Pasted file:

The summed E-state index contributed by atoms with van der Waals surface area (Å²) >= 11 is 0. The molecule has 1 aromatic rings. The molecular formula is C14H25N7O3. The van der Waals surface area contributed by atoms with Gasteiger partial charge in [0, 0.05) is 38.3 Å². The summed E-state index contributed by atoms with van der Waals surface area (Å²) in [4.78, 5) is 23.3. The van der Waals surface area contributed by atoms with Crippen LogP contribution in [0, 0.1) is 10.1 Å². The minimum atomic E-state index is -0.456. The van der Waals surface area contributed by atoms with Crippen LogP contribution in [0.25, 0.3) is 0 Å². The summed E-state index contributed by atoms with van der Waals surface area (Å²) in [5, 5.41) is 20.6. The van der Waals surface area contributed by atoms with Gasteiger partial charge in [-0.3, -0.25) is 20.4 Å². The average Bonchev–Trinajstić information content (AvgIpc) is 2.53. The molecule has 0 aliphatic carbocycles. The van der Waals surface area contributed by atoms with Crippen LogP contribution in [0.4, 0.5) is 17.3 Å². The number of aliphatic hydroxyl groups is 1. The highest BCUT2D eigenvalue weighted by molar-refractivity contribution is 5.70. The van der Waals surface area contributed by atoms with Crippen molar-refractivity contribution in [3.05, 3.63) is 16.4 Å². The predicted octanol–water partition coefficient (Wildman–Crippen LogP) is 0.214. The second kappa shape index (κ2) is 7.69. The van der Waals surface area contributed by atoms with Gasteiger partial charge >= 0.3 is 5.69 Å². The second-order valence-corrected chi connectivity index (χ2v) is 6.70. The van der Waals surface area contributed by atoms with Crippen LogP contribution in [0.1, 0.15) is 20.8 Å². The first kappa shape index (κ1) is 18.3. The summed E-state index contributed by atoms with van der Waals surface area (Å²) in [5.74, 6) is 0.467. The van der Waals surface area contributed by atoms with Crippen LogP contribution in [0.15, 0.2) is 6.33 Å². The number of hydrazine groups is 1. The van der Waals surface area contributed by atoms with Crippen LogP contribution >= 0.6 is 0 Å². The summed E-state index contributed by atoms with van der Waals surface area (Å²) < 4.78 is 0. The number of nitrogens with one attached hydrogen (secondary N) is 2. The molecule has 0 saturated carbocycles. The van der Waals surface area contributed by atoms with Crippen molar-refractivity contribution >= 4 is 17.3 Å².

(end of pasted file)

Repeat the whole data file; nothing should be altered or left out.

The summed E-state index contributed by atoms with van der Waals surface area (Å²) >= 11 is 0. The molecule has 1 aromatic rings. The molecular formula is C14H25N7O3. The van der Waals surface area contributed by atoms with Gasteiger partial charge in [0, 0.05) is 38.3 Å². The summed E-state index contributed by atoms with van der Waals surface area (Å²) in [4.78, 5) is 23.3. The van der Waals surface area contributed by atoms with Crippen LogP contribution in [0, 0.1) is 10.1 Å². The minimum atomic E-state index is -0.456. The van der Waals surface area contributed by atoms with Crippen LogP contribution in [0.25, 0.3) is 0 Å². The summed E-state index contributed by atoms with van der Waals surface area (Å²) in [5, 5.41) is 20.6. The van der Waals surface area contributed by atoms with Gasteiger partial charge in [-0.3, -0.25) is 20.4 Å². The average Bonchev–Trinajstić information content (AvgIpc) is 2.53. The molecule has 0 aliphatic carbocycles. The van der Waals surface area contributed by atoms with Crippen LogP contribution in [0.4, 0.5) is 17.3 Å². The number of aliphatic hydroxyl groups is 1. The highest BCUT2D eigenvalue weighted by molar-refractivity contribution is 5.70. The van der Waals surface area contributed by atoms with Crippen molar-refractivity contribution in [3.05, 3.63) is 16.4 Å². The predicted octanol–water partition coefficient (Wildman–Crippen LogP) is 0.214. The second kappa shape index (κ2) is 7.69. The van der Waals surface area contributed by atoms with Gasteiger partial charge >= 0.3 is 5.69 Å². The second-order valence-corrected chi connectivity index (χ2v) is 6.70. The van der Waals surface area contributed by atoms with Crippen LogP contribution in [0.1, 0.15) is 20.8 Å². The first kappa shape index (κ1) is 18.3. The summed E-state index contributed by atoms with van der Waals surface area (Å²) in [5.74, 6) is 0.467. The van der Waals surface area contributed by atoms with Crippen LogP contribution in [0.15, 0.2) is 6.33 Å². The number of hydrazine groups is 1. The van der Waals surface area contributed by atoms with Crippen LogP contribution >= 0.6 is 0 Å². The summed E-state index contributed by atoms with van der Waals surface area (Å²) < 4.78 is 0. The number of nitrogens with one attached hydrogen (secondary N) is 2. The molecule has 0 saturated carbocycles. The van der Waals surface area contributed by atoms with Crippen molar-refractivity contribution >= 4 is 17.3 Å².